No female artist operating in mid-20th century Paris did so with as much verve as Leonor Fini (1907-96). A painter, stage designer and self-styled dandy, Fini achieved fame and celebrity by translating her dreams into paintings that combined elements of German Romanticism, Pre-Raphaelite painting, Venetian Mannerism and New Objectivity. Her camped-up fusion of these styles, rendered in smooth, flat paint, and with faces radiating an almost Frau Angelico glow, depicted scenes of sex, fantasy and transgression infused with mythological overtones.
headdress made up of plants, strings of pearls and bursts of tulle with a fox skull as the centerpiece. At her home – which at one point included 23 cats — she created an environment to match. “The rich crimson rags which hung about the room concealed a battery of colored lights, as on a miniature stage, and these were operated by imperceptible threads strung through the draperies as if they were cobwebs,” wrote Levy. “The disorder of the room was monumental.”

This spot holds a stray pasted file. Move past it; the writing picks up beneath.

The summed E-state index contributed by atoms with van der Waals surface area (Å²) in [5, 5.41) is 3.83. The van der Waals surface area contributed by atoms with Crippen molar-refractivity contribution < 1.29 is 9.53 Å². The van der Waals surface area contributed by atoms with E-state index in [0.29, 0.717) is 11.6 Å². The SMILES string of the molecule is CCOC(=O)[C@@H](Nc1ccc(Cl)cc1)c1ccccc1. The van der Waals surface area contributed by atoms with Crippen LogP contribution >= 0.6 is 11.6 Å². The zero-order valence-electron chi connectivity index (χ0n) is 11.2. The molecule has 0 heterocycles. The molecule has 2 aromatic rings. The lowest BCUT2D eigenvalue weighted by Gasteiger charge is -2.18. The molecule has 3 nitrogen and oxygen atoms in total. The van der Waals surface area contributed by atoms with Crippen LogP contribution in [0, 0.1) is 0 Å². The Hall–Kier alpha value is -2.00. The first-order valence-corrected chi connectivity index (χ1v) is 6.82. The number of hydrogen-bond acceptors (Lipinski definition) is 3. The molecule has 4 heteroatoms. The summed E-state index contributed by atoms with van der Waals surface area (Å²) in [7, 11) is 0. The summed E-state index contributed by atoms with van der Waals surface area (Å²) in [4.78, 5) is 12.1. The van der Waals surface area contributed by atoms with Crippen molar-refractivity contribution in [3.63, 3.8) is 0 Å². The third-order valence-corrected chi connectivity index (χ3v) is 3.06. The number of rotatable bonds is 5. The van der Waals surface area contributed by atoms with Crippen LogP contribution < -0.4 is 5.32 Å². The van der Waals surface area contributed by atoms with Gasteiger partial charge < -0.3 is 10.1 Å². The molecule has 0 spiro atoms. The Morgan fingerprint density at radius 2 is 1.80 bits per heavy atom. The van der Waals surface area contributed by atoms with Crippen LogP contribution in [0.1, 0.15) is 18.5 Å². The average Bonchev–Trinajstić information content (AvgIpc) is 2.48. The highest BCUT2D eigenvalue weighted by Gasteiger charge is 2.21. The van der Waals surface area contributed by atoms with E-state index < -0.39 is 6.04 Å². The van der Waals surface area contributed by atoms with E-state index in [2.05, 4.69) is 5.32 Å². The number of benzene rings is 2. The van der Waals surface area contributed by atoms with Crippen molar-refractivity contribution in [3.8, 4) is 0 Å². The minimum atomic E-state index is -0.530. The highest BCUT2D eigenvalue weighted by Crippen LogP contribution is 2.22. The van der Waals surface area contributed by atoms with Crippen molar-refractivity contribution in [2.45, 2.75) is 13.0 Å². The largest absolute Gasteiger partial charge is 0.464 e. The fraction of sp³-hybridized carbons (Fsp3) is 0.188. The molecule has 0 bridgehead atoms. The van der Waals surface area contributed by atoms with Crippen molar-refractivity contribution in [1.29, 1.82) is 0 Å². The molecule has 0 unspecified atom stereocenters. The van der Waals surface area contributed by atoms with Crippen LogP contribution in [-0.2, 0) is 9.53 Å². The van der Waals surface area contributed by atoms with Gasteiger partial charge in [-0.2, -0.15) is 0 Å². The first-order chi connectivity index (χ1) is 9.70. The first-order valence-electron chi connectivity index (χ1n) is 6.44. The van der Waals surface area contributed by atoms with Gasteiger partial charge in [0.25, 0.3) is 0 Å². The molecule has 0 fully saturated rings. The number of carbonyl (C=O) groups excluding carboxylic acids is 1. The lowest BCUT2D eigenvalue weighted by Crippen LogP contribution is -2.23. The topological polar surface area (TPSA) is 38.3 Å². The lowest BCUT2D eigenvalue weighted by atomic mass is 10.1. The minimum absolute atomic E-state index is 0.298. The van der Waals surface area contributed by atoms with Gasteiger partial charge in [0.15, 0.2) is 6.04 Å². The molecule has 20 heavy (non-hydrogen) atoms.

(1975). In this, two women sit opposite one another, their heads sheathed in bright orange headscarves. Fini uses the train’s chartreuse seatbacks to form halos around the heads, injecting a note of religious austerity into sex scene about to happen. (One thinks of Piero della Francesca.) La lecon de botanique (Botany Lesson, 1975), shows another pair of women, one nude, the other dressed like Futurist stripper. They’re looking at a plant whose parts mirror the female sexual apparatus as Georgia O’Keefe might have painted it. With one hand gesturing to the stamen and pistil and the other to her partner’s private parts, the nude on the left, could be offering an almost credible lesson in universality of reproductive forms had the bodies not been so lavishly eroticized and accessorized.
vent. Two walls of drawings, all solitary self-portraits (as opposed to the group scenes described above), attest to her powers, as do several major oil paintings. Among the latter, the strongest is Femme en armure I (1938), a pensive, melancholy picture that shows the artist wearing a piece of low-cut body armor that reveals far more than it protects. It’s cinched at the waist and cut high at the bottom to reveal a fine pair of legs in striped stockings. She wears a headdress that looks as if it were made of writhing snakes. Fini appeared in it repeatedly, both in paintings and photos, looking, alternately, like Medusa or a Wiccan goddess. It shows how, at her best, Fini could overlay an otherworldly aura onto an almost Flemish sense of realism, projecting herself as a force of nature.